The efforts by Tunisian Prime Minister Mohammed Ghannouchi to form a national unity government and lead the state to an election have made Islamists hopeful about their chances to participate in the elections legally, as an independent party.
Rached Ghannouchi, the head of Ennahdha, Tunisia's main Islamist party, has lived in exile in London since 1989. He has announced that he plans to return to his homeland, and he may be in a position to do so without risk. But the road between his return and an Islamist takeover of the country is a long and rocky one.
Before Tunisia's Islamic movement, a descendant of Egypt's Muslim Brotherhood, can gain entry to the parliament it must first see to amending the law prohibiting it from political activity.
This is a major obstacle. While Islam is the state religion, according to the constitution, the law forbids religion-based parties. The movement also suffers from internal divisions, and it is believed to have the support of 15 percent or less of the Tunisian public.
In the year following the November 1987 coup that brought ex-President Zine El Abidine Ben Ali to power, he freed all the leaders of Ennahdha from prison and allowed them to stand in parliamentary elections.
But their harsh opposition to the introduction of laws improving the status of women in Tunisia put them on a collision course that resulted in a clampdown on the Islamists.
Tunisia's eight other parties, which include a number of leftist opposition parties, stand poised to reap much of the political capital that the Islamists may have been able to tap into.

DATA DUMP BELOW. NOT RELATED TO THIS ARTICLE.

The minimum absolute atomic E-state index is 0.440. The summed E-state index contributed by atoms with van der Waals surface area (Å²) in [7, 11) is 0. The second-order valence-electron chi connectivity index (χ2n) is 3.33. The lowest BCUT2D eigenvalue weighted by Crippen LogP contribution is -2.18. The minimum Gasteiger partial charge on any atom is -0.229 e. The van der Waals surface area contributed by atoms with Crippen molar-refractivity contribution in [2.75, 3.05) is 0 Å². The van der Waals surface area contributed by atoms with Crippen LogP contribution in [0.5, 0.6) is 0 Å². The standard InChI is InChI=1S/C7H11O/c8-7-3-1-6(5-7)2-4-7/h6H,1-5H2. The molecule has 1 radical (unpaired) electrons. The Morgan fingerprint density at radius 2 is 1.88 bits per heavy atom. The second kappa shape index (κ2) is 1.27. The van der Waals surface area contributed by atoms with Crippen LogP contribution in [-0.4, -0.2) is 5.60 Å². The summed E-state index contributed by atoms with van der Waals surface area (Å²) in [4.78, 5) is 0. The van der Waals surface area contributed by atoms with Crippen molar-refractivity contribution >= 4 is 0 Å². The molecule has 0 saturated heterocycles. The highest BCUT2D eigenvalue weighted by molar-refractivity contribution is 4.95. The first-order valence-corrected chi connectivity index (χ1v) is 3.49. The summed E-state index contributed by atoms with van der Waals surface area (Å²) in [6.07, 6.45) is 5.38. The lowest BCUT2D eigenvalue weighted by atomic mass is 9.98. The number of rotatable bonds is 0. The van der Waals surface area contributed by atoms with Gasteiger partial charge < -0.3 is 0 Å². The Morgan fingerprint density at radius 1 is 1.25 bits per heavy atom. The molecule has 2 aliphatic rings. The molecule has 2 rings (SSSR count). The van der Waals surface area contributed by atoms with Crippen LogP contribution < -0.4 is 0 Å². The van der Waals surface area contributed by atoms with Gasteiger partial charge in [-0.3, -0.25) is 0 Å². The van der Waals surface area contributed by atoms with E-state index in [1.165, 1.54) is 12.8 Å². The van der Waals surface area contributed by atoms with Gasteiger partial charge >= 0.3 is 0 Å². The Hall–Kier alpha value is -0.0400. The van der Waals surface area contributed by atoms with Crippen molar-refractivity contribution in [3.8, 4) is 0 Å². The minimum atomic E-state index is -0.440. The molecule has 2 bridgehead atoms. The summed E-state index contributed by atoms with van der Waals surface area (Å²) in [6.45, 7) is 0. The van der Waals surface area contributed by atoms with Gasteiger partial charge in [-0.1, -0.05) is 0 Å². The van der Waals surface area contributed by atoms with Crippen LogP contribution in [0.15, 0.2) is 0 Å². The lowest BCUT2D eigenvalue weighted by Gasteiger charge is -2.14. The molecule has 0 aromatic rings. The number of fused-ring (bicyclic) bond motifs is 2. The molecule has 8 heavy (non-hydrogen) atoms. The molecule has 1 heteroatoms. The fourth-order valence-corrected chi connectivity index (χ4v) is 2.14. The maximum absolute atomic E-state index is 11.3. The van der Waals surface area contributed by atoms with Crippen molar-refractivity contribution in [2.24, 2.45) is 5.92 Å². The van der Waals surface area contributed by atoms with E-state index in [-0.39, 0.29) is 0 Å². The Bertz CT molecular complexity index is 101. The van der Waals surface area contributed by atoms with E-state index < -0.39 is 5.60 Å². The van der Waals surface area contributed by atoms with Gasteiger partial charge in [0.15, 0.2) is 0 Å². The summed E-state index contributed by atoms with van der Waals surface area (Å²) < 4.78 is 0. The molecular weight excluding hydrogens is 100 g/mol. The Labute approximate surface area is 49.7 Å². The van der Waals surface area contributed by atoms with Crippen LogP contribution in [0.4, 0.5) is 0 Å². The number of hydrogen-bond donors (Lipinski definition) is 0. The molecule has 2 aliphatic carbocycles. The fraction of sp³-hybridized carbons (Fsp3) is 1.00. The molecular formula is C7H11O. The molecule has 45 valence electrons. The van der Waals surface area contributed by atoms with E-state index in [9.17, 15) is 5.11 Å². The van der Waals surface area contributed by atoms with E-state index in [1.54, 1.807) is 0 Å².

In a recent interview to the Saudi newspaper Al-Sharq al-Awsat, Rached Ghannouchi said that Ennahdha did not initiate the civil revolt. He said it was a joint effort with the country's secular parties, and stressed that he will not run for president.
On his Facebook page, Ghannouchi wrote that his party adopted the laws on the status of women as early as 1988 and that his movement supports the revolution and hopes that the new regime will be democratic and will respect human rights.
But these enlightened views do not necessarily reflect the young generation of Tunisian Islamists who suffered under the iron fist of the dictatorship, politically, religiously and economically. The concern is that some of them will take their underground activities a step further and adopt a model similar to that of Islamic extremists in Algeria. If that happens, the Tunisian authorities will benefit from the country's smaller size and population, compared to Algeria, and the tight control of the security forces.
The more rapidly the new prime minister can form a government, break up the monopolies controlled by relatives of Ben Ali and implement democratic reforms, particularly in the area of freedom of expression, the more he will be able to neutralize the influence of extremist organizations.
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